Wrong info in last letter

Editor: I was shocked and very hurt to read the letter to the editor regarding Burns Lake Band in the Lakes District News.

Editor:

Re: Correction non-status

I was shocked and very hurt to read the letter to the editor regarding Burns Lake Band in the Aug. 22, 2012 edition of the Lakes District News. I feel as passed non-status Indian woman, I am being slandered again.

It took one Cree woman to take this Indian Act discrimination to court and won the court case throughout Canada.

The government had to remove all laws of discriminatory which included the Indian Act which discrimination against Indian women. The Canadian constitution states Indian, Inuit, Metis all have rights to be reinstated back to their original bands without discrimination not band members protocol as stated. The women and children moved back with Bill C-31 funding for houses, education and medical. After decisions to move back it became an issue, “Where are those non-status going to move to on our reserve?”

Thousands of women were effected by it and I am one of them. I am 72 years old.

How and why we became non-status women by department of Indian Affairs:1. By marring second world war veterans who lost status while in war for five years fighting for freedom in Canada. The aboriginal veterans have no place to return to, they became displaced persons. 2. Trapping, fishing and hunting off reserve to their territories. 3. Finding jobs off the reserve to survive.

I married a second world war veteran, I am Wet’suwet’en and he is Wet’suwet’en, not non-First Nation as stated. I lived in Telkwa, raised six children off reserve.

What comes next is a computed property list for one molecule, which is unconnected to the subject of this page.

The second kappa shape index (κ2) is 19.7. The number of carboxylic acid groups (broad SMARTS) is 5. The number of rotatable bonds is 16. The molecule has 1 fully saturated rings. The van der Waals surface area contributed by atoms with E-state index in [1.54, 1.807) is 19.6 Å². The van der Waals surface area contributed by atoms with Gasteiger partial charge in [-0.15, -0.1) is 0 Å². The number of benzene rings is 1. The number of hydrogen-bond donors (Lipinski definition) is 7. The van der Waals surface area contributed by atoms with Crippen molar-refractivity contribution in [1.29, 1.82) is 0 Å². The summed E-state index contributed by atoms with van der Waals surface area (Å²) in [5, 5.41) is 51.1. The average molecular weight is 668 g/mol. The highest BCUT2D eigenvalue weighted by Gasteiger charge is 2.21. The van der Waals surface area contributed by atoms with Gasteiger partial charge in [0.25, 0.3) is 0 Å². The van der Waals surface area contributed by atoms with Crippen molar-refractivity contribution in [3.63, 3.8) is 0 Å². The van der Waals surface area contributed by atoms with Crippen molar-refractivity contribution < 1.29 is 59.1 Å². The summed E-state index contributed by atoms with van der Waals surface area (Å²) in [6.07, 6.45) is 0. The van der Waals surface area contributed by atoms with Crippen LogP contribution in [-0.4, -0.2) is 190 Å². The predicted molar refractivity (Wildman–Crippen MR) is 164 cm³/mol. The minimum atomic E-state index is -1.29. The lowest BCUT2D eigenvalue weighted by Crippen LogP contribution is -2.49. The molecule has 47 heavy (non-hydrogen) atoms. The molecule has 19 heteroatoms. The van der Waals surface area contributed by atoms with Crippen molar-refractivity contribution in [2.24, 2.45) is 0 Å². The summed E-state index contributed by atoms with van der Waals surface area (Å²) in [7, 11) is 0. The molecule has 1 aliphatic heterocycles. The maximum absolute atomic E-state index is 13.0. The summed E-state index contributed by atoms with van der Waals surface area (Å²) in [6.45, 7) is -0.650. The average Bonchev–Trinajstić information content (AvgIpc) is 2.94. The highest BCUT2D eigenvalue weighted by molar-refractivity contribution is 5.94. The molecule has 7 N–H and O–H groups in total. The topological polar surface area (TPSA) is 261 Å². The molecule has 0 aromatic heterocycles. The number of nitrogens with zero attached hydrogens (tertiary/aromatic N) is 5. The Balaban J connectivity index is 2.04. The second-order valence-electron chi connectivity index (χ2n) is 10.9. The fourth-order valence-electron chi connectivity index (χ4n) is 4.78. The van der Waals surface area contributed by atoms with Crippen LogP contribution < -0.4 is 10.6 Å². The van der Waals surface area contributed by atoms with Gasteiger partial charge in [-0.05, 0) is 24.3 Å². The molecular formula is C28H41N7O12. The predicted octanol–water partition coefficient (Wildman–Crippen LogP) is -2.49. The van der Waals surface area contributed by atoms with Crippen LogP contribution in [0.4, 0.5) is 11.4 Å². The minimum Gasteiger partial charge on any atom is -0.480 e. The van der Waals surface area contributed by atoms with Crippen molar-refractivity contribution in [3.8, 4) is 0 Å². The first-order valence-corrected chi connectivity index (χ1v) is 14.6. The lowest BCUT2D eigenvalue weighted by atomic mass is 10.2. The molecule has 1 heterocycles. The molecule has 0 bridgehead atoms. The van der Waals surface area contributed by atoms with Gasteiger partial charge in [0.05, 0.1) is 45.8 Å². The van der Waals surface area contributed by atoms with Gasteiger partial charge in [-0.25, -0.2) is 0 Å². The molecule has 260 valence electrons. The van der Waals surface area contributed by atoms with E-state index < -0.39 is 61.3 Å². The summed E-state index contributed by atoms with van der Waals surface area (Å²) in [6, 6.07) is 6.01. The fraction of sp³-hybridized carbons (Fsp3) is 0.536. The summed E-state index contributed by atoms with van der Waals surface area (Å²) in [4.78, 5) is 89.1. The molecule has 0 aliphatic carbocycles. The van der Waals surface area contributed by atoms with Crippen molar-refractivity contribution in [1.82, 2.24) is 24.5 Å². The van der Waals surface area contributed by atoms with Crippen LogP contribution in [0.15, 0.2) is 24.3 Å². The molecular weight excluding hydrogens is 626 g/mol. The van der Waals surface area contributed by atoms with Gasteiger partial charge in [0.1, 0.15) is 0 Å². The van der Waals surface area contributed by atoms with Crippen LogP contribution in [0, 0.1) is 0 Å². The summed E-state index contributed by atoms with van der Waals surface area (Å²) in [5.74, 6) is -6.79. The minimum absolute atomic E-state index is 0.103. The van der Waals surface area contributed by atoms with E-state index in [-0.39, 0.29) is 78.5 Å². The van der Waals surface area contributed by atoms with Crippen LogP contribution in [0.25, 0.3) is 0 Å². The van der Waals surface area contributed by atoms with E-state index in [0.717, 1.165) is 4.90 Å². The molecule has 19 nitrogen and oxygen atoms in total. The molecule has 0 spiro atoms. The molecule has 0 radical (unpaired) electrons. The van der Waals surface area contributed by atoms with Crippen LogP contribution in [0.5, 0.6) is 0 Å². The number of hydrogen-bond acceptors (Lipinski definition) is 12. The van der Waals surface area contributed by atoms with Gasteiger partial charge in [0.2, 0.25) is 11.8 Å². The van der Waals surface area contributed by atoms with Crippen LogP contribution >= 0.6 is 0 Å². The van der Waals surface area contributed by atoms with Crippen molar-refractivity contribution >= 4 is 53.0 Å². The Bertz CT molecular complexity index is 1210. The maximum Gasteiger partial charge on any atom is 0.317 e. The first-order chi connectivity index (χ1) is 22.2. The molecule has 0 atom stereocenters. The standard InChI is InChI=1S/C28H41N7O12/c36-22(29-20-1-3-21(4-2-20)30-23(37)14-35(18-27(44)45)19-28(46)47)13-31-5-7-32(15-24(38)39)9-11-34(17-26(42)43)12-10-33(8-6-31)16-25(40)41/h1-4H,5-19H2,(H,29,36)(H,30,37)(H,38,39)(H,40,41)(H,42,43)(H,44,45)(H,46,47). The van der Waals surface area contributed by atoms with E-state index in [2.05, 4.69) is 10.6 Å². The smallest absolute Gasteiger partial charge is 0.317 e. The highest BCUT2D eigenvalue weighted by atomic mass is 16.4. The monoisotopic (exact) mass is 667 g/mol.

It made us determined to be strong, self independent and survive. I received a letter from the department of Indian Affairs four months after the marriage along with $27 (band fund revenue) and a blue enfranchisement card which stated I am no longer an Indian, not to trespass on the reserve, to visit my family and not to hunt or fish. I did not receive $500, case of liquor as stated. You stated our culture and traditions, you’re not following protocol, to use your late father on wrong informations, to slander all former non-status women.

The Wet’suwet’en Nation start from Hagwilgate to Burns Lake as the boundary line. One dialect. It took eight daughters of Burns Lake Tom to clear land by hand in 1914. The railway tracks were going through, my grandfather had one hugh log house by the lake where he raised all eight girls and two boys. We were told all these histories. My aunt married a non-Indian man and became non-status women and descendants was referred to on this letter. They’re all Wet’suwet’en. All bands and aboriginal members should teach the genealogies to the younger generations.  Where our ancestors originate from. And we are all the descendants. Usually our ancestors are buried where they originate from. It’s very important to update the members to eliminate any discomfort to elders.

We are finally at peace with acceptance of my band and family, working together as an elder.

I feel I can not sit back and let this kind of statement to the public, it made me feel better to make a correction.

Thank you,

Hereditary Chief Gillaghan, Rita George